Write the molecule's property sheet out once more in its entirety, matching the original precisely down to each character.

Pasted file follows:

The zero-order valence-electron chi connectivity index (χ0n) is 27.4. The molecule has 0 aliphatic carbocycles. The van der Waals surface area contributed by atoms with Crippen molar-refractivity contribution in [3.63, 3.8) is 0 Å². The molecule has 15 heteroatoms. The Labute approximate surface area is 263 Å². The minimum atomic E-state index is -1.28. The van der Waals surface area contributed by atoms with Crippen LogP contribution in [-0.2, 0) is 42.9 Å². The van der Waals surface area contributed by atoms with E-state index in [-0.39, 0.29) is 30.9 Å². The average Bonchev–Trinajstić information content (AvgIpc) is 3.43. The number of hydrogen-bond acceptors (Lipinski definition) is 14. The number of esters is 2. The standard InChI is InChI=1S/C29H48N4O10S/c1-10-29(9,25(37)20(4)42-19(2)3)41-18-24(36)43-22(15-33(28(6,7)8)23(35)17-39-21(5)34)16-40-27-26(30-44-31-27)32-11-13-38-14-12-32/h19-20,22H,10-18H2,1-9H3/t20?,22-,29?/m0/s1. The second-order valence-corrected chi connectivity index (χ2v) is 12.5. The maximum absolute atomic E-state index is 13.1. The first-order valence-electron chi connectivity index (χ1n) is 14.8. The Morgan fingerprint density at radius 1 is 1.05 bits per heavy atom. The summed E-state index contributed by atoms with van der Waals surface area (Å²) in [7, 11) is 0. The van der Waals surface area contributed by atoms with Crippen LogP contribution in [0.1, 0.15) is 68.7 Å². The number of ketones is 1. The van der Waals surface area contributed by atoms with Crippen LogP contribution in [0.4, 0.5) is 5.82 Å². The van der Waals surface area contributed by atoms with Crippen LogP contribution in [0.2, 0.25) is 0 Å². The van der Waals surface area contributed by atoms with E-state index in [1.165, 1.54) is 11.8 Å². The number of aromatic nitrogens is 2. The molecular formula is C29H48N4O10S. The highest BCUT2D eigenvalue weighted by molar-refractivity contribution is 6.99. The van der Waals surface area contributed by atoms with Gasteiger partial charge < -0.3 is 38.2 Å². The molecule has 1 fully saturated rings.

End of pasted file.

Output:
The zero-order valence-electron chi connectivity index (χ0n) is 27.4. The molecule has 0 aliphatic carbocycles. The van der Waals surface area contributed by atoms with Crippen molar-refractivity contribution in [3.63, 3.8) is 0 Å². The molecule has 15 heteroatoms. The Labute approximate surface area is 263 Å². The minimum atomic E-state index is -1.28. The van der Waals surface area contributed by atoms with Crippen LogP contribution in [-0.2, 0) is 42.9 Å². The van der Waals surface area contributed by atoms with E-state index in [-0.39, 0.29) is 30.9 Å². The average Bonchev–Trinajstić information content (AvgIpc) is 3.43. The number of hydrogen-bond acceptors (Lipinski definition) is 14. The number of esters is 2. The standard InChI is InChI=1S/C29H48N4O10S/c1-10-29(9,25(37)20(4)42-19(2)3)41-18-24(36)43-22(15-33(28(6,7)8)23(35)17-39-21(5)34)16-40-27-26(30-44-31-27)32-11-13-38-14-12-32/h19-20,22H,10-18H2,1-9H3/t20?,22-,29?/m0/s1. The second-order valence-corrected chi connectivity index (χ2v) is 12.5. The maximum absolute atomic E-state index is 13.1. The first-order valence-electron chi connectivity index (χ1n) is 14.8. The Morgan fingerprint density at radius 1 is 1.05 bits per heavy atom. The summed E-state index contributed by atoms with van der Waals surface area (Å²) in [7, 11) is 0. The van der Waals surface area contributed by atoms with Crippen LogP contribution in [0.1, 0.15) is 68.7 Å². The number of ketones is 1. The van der Waals surface area contributed by atoms with Crippen LogP contribution in [0.4, 0.5) is 5.82 Å². The van der Waals surface area contributed by atoms with Crippen LogP contribution in [0.2, 0.25) is 0 Å². The van der Waals surface area contributed by atoms with E-state index in [1.165, 1.54) is 11.8 Å². The number of aromatic nitrogens is 2. The molecular formula is C29H48N4O10S. The highest BCUT2D eigenvalue weighted by molar-refractivity contribution is 6.99. The van der Waals surface area contributed by atoms with Gasteiger partial charge < -0.3 is 38.2 Å². The molecule has 1 fully saturated rings.